Skip to the main content

Berkman Blog Buzz, week of March 31

A look at the past week's online Berkman conversations. For a complete picture, please visit our Berkman aggregator. Last week’s Blog Buzz is here.

What’s going on … take your pick here or browse below.

Lawrence Lessig on business as first mover
David Isenberg talks generativity
Dan Gillmor connects net neutrality and citizen media
Creative Commons launches CCHost 2.0
David Weinberger rediscovers connectivity
Rebecca MacKinnon calls for Hao Wu's release

The full buzz.

"Japan is one of my favorite places in the world, and I love any excuse to be here. But I had a strange deja vu as I listened to the stories of what people are doing here. In the late 1990s, I travelled a bunch to South America to talk about cyberspace. In conference after conference, I listened to South Americans describe how they were waiting for the government to enact rules so they could begin to develop business in cyberspace. That reaction puzzled me, an American. As I explained to those who would listen, in America, business wasn’t waiting for the government to “clarify” rules. It was simply building business in cyberspace without any support from government. Yet as I listened to the Japanese describe the stuff they were doing with content in cyberspace, I realized we (America) had become South America...."
Lawrence Lessig, "Lost in Regulation"

"Long term, the ability to launch new apps on a network -- and, most importantly, connect with customers for those new apps -- is even more important. I am disheartened by the cellular operator story -- with many cellular operators to choose from, you might think people would demand one that took a non-walled-garden approach. But there aren't any...."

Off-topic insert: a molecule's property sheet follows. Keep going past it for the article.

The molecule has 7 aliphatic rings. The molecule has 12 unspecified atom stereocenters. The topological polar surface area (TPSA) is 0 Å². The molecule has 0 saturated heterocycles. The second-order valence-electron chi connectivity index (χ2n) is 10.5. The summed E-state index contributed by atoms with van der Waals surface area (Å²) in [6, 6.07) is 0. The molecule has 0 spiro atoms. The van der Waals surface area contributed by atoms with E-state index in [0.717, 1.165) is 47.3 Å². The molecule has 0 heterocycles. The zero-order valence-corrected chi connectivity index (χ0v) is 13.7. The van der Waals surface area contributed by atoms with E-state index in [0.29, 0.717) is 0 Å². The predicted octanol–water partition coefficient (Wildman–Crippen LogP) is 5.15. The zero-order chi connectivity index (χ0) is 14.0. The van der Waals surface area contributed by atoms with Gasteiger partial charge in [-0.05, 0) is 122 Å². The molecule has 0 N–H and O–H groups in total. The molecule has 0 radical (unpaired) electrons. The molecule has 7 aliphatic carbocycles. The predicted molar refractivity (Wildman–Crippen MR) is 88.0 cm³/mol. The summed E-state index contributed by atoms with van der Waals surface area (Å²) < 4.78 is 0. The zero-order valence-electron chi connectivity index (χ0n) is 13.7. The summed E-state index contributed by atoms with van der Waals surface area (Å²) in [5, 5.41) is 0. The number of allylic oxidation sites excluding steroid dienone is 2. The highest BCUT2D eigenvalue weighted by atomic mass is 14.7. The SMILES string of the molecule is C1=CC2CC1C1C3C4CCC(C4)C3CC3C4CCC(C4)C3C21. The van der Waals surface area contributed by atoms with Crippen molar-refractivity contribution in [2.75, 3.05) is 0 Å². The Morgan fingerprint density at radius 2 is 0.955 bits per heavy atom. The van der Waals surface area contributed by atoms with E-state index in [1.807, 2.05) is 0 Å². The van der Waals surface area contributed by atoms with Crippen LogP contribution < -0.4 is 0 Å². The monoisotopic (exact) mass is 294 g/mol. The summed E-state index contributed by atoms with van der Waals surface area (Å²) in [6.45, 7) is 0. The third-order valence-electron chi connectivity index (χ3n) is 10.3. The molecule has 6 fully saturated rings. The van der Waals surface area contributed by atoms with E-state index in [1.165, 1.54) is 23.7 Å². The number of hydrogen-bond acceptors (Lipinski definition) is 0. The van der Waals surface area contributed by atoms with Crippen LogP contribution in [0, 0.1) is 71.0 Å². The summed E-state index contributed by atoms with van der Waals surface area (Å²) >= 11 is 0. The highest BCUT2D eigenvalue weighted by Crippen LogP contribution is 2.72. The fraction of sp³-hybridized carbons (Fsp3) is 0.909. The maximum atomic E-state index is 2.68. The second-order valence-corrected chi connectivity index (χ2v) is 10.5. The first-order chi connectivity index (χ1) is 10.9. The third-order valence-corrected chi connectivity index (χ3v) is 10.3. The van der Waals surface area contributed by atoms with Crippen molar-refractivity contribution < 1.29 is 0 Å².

David Isenberg, "More on red-zone, green-zone"

"If the cable and phone companies are allowed to decide what goes up and down “their” data pipes — built atop government-sanctioned monopoly businesses — and in what order, they will use their power to favor certain content and services, and thereby disfavor others. The rise of citizen media has everything to do with network neutrality, and its loss will ultimately discourage a lot of the creativity we’re seeing in this arena...."
Dan Gillmor, "Legislation Designed to Help Stifle Open Internet"

"We've just released ccHost 2.0, the GPL-licensed software platform that powers ccMixter. Thanks to Victor Stone for months of mad coding (when he's not remixing) and Jon Phillips for packaging the release. I've already blogged about two new features included in this release, remix statistics and the sample pool API, but there's much more. Check out the press release for details...."
Creative Commons, "ccHost 2.0"

"Yesterday as I sat in the audience at a session at the IA Summit, I was unable to connect to the wifi system in order to send an email to a friend about meeting him for dinner. I tried every way I could to connect, but to no avail. I started thrashing through the options for getting him a message. IM? No connectivity. Skype? Nope. Phone call? My cell phone doesn't work in Canada. Text message? Did I mention my cell phone doesn't work? So, I slipped out of the session, thinking maybe I'd ask one of the staff if I could borrow a cell phone for a quick local call. And then, on the way to the staff desk, it hit me. The perfect solution.... "
David Weinberger, "Hacking Internet Connectivity"

"The circumstances of Hu Jia's detention are very similar to those of our Global Voices Northeast Asia editor Hao Wu, who has been held without charge or legal representation since February 22nd - that's 35 days now. (See recent AP and Reuters coverage here.) I am concerned that Hao's detention is equally bad for his health. Despite some nay-sayers who think publicity is counterproductive, it would appear that publicity did help bring about Hu Jia's release. When working in China in the 1990's, I covered the jailings and releases of quite a number of Chinese people detained or sentenced for political reasons - some of whom considered themselves dissidents and some of whom did not, like Hao...."
Rebecca MacKinnon, "Hu Jia plans to sue his captores, day 35 for Hao Wu"

To subscribe to the Berkman Blog Buzz, please email amichel at